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A Connecticut Highway Tragedy on I-84

A 22-year-old Hartford woman died on Oct. 25 when she was struck and killed by a large truck after her car broke down on Interstate 84 in Newtown, according to Connecticut State Police. The victim had exited her disabled Mercury Sedan that had been eastbound and was standing in the left lane, “attempting to flag down passing vehicles,” when she and her car were hit by a Mack Truck on a curve near Exit 13 about 3:30 a.m. She ultimately succumbed to her injuries at St. Mary's Hospital in Waterbury.

Fast truck on the highway

Sadly, the woman who died joined the hundreds of people who are killed in similar disabled vehicle accidents every year in the United States, according to a study by the Insurance Institute for Highway Safety (IIHS). The study also found thousands of people are injured annually in such accidents. Some of the numbers, for each year from 2016 to 2018 are:

  • 566 fatalities.
  • 14,371 injuries.
  • Nearly 20% of serious injuries involve a pedestrian leaving, working on, or returning to a stopped vehicle. That’s about 300 pedestrians a year.
  • $8.8 billion in medical payments, lost wages, and other quantified costs of death or disability.

The biggest issue, the analysis found, is visibility. In the case of the Connecticut crash, for example, the fatal accident occurred in the middle of the night near a curve.

“This study identifies a part of the road safety equation that doesn’t get much attention, despite the size of the problem,” says David Zuby, IIHS executive vice president and chief research officer.

Waiting for a high-tech solution

Traffic safety experts say many disabled vehicle crashes could be prevented with vehicle-to-vehicle communication, which would allow vehicles to wirelessly exchange information about their speed, location, and direction. Such technology, unfortunately, is years away from common use. In the meantime, less sophisticated solutions include:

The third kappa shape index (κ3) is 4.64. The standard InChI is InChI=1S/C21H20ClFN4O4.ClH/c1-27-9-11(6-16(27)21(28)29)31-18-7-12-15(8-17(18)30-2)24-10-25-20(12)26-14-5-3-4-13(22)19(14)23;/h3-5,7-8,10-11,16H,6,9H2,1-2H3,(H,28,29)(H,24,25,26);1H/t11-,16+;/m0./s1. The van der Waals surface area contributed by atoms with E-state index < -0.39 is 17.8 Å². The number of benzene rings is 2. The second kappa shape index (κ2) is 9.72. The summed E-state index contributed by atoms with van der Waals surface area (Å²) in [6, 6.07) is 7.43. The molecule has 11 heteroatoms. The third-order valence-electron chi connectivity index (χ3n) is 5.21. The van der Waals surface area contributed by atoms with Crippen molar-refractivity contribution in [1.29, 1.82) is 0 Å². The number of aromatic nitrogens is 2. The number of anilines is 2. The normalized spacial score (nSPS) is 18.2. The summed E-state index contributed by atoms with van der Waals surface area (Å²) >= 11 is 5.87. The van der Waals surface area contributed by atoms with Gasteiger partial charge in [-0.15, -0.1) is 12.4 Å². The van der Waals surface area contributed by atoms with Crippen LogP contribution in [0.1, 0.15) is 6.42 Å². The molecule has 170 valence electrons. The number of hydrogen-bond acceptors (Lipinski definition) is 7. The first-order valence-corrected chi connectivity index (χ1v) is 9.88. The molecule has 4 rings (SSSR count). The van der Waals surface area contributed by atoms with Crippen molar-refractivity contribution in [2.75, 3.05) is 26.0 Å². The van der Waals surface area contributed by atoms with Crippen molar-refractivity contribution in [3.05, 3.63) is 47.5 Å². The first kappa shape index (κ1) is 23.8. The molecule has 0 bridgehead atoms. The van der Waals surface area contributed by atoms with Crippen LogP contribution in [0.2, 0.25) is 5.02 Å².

• Improving hazard lights so they automatically flash brighter and more frequently when a vehicle is disabled.
  • Modifying “move over” laws to better protect bystanders and emergency responders. For example, a second rescue vehicle could be used as a shield against oncoming traffic.
  • Increasing visibility with flares, safety cones, and flashing lights.

Research is one of the keys to disabled vehicle safety. Unfortunately, the Federal Highway Administration has not reported on the topic since 2010, long before many modern safety technologies were available or even on the drawing board.

A car accident lawyer can help you after a bad crash

If you were injured in a car accident that wasn't your fault or a loved one died in a crash caused by someone else, you deserve justice and financial compensation for your losses. The problem is insurance companies are financially motivated to pay crash victims as little as possible.

An insurance adjuster may purposefully delay, dispute, or reject your claim. Other times, they may make you a lowball settlement offer that doesn't come close to covering the true cost of the accident. That's why you need an experienced car accident attorney on your side to protect your best interests.

At the Vishno Law Firm, attorney Jeremy Vishno has been fighting for the rights of accident victims in Fairfield County and throughout Connecticut for years. Our law firm understands what it takes to build a strong case, and we won't let the insurance company push you around.

To see how we can help with your potential legal case, contact us today for a free and confidential consultation.

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